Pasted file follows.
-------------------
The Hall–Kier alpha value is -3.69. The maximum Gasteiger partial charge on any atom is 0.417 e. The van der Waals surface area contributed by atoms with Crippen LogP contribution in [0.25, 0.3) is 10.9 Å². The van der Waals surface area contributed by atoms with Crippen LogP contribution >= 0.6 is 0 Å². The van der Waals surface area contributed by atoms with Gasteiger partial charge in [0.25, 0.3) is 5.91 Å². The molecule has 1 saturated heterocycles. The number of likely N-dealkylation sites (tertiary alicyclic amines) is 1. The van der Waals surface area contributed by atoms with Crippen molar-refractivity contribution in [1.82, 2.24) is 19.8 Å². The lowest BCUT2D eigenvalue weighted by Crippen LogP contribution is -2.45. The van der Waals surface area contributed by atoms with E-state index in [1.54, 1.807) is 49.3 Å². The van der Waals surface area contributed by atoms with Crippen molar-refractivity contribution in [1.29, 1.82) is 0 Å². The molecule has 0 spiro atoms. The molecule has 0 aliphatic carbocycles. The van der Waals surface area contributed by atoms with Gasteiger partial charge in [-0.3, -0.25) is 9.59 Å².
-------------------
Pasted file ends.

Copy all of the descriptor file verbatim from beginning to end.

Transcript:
The Hall–Kier alpha value is -3.69. The maximum Gasteiger partial charge on any atom is 0.417 e. The van der Waals surface area contributed by atoms with Crippen LogP contribution in [0.25, 0.3) is 10.9 Å². The van der Waals surface area contributed by atoms with Crippen LogP contribution >= 0.6 is 0 Å². The van der Waals surface area contributed by atoms with Gasteiger partial charge in [0.25, 0.3) is 5.91 Å². The molecule has 1 saturated heterocycles. The number of likely N-dealkylation sites (tertiary alicyclic amines) is 1. The van der Waals surface area contributed by atoms with Crippen molar-refractivity contribution in [1.82, 2.24) is 19.8 Å². The lowest BCUT2D eigenvalue weighted by Crippen LogP contribution is -2.45. The van der Waals surface area contributed by atoms with E-state index in [1.54, 1.807) is 49.3 Å². The van der Waals surface area contributed by atoms with Crippen molar-refractivity contribution in [1.29, 1.82) is 0 Å². The molecule has 0 spiro atoms. The molecule has 0 aliphatic carbocycles. The van der Waals surface area contributed by atoms with Gasteiger partial charge in [-0.3, -0.25) is 9.59 Å².